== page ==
Getting ready for back to school will be a bit different for the thousands of students who will be moving into dormitories in just a few short weeks. But before packing up your entire room, or shopping for all new things, we got tips from an expert that can save you time, money, and space.
According to Statistics Canada, more than 2 million students were enrolled in colleges and universities across the country in 2017 and trends show this number continues to increase. For many post-secondary students, the campus becomes home for the year, but unlike prepping for just another school year with the classroom essentials, moving into dorms will require a bit more homework.
A dorm room designed by Stephanie Fryer, from Catherine Staples Interiors, for her daughter who attends Queen’s University.
“Lack of storage is one of the biggest issues in a dorm room, so do your homework before you start your packing list. Find out exactly what will be provided in the room and what you cannot bring,” says Sarah Mandell, Interior Designer with Catherine Staples Interiors.
“If you have a roommate, check with them to see if you can coordinate some of the bigger items that you’ll both want to use like a TV or microwave.”
Most dorms come furnished with a bed (usually a twin) and a desk, and depending on the size, some campuses will ban small appliances and certain types of lighting. Each school is different, and Mandell says it’s best to check what will be provided first before spending on unnecessary items.
To add extra storage, without compromising on space, Mandell recommends adding risers under your bed to lift it a few inches to help create space for suitcases or under bed storage boxes. Rolling storage pieces that look like furniture are also a great addition and create both surface space and extra drawer storage – you can find many that will fit under your desk to keep your floor space clear.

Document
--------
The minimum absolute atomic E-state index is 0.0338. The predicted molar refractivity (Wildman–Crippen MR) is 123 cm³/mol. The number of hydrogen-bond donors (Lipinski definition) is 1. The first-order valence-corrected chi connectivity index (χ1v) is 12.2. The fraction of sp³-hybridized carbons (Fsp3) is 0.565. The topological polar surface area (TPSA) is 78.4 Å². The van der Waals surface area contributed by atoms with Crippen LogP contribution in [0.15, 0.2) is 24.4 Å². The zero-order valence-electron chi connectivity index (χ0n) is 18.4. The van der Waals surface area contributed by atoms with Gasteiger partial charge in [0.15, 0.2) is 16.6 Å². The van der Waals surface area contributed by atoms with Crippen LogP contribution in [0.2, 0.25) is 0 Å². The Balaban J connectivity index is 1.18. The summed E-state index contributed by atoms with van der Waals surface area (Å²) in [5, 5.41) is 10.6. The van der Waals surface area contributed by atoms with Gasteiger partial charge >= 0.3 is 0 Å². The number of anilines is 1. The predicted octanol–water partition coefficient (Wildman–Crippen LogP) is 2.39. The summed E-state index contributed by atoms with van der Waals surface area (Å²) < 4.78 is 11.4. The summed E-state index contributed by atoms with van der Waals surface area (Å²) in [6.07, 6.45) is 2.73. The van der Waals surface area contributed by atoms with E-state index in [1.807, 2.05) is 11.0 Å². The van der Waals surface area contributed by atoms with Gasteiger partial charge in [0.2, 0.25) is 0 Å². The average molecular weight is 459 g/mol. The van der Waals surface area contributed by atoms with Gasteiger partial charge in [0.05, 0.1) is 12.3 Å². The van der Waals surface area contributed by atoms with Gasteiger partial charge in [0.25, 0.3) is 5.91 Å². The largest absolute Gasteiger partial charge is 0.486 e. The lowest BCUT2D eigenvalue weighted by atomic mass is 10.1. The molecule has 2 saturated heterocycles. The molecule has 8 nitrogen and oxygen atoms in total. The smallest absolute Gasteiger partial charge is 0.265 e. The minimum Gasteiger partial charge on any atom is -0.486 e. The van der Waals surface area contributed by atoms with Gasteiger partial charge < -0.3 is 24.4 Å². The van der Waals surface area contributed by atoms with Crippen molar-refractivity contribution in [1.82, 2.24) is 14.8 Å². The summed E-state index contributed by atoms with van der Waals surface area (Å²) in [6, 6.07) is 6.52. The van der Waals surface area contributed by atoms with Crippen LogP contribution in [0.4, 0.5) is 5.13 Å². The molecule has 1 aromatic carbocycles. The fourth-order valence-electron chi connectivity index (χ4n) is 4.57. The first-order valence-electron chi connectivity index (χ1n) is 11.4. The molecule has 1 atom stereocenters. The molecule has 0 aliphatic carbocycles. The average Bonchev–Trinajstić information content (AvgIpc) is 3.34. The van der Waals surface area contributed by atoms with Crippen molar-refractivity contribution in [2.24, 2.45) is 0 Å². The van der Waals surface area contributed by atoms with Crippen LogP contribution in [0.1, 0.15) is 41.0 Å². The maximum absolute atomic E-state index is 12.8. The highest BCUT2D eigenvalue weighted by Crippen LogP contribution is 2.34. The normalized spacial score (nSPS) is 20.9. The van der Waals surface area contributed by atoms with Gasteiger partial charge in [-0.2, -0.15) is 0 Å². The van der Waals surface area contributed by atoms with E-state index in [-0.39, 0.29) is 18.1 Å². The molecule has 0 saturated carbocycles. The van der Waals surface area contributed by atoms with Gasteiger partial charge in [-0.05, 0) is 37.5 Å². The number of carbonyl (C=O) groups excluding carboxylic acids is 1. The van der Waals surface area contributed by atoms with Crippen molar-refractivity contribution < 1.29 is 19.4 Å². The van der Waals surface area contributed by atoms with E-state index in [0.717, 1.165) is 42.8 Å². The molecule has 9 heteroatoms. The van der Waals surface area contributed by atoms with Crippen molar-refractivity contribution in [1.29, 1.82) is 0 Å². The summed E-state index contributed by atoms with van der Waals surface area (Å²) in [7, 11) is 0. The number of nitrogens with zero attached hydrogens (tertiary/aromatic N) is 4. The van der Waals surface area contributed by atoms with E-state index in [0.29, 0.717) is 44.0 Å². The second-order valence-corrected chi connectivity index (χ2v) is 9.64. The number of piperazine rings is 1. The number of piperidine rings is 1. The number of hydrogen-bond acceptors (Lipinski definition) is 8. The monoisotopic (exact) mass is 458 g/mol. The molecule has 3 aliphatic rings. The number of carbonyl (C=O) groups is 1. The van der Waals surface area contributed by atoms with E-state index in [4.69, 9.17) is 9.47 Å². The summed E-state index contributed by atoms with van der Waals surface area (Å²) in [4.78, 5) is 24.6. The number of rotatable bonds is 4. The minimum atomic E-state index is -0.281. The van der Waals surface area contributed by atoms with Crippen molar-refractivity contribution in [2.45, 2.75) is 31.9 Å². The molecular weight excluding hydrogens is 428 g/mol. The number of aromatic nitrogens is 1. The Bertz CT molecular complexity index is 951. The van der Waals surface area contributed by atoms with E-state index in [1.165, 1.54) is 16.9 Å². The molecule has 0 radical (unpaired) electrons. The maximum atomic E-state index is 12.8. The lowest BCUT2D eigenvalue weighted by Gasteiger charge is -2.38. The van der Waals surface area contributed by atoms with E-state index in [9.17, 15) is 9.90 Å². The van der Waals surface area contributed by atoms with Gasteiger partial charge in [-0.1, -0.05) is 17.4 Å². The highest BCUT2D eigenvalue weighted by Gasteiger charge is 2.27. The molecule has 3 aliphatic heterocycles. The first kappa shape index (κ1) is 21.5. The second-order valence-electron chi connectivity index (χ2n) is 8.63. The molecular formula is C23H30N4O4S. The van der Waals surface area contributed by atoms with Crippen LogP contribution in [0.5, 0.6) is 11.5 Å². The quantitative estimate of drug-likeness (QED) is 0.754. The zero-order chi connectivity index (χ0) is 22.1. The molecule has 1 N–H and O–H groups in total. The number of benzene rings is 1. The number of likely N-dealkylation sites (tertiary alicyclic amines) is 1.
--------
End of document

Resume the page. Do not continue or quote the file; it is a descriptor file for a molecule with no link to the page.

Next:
Be wary of storage or organizers that look aesthetically pleasing in-store, sometimes these organizers actually create more clutter if your dorm lacks the space to keep them out of sight. Instead, move in your essentials first and then see what you want or need to add after.
While some students may feel like they need their entire closet, it’s better to be selective and make those trips home during the semester useful.
“Think about the clothes you’ll need and what you won’t and pack accordingly. For example, you may be able to pick up your winter coat while visiting home at Thanksgiving, and by that time you can bring home some of your warmer weather items to make more space available in your closet,” Mandell said.
Even with a small space, you can still make your dorm more comfortable and personal – without sacrificing on budget. Remember, whatever you add or bring to campus has to go home with you at the end of the year.
“You’ll spend a lot of time in your room studying, socializing and relaxing, so make sure to create an inviting space for lounging,” Mandell said.
“Since a typical dorm room usually has a twin bed against a wall, try placing large, comfortable pillows along the wall to create the look and feel of a daybed. Adding a plush mattress topper is also an easy and inexpensive way to improve the feel of your standard dorm mattress.”
Mandell also recommends personalizing your dorm with an area rug, coordinated bedding, and your own drapery can make a big difference in helping create a home away from home. Use tools that don’t have to be hammered in like 3M Command strips to hang light artwork or fabric tapestries for wall décor.
“Add your own lighting too so you don’t have to rely on the harsh overhead lights. A great looking desk lamp and floor lamp are great additions and so are battery-operated string lights and LED candles,” she said.
Students (and mom and dad) can save a ton, Mandell says by thinking of only buying items that not only will last the school year, but post-dorm life too.
“Don’t go overboard spending money on new items – most Canadian students move out of dorms after a year or two, and the bedding you purchase for a twin-size bed likely won’t move with you into an apartment with a larger bed,” she says.
“Same goes for the drapery and area rug – they will likely be the wrong size for your next home.”
When shopping for furniture, décor, or bedding also think about ordering online and picking up at locations closer to campus if possible, to save space in the car or truck when moving.
A dorm room may feel anonymous when you first move in but doing the homework ahead of time to prep your essentials can help you feel like you’re already top of the class.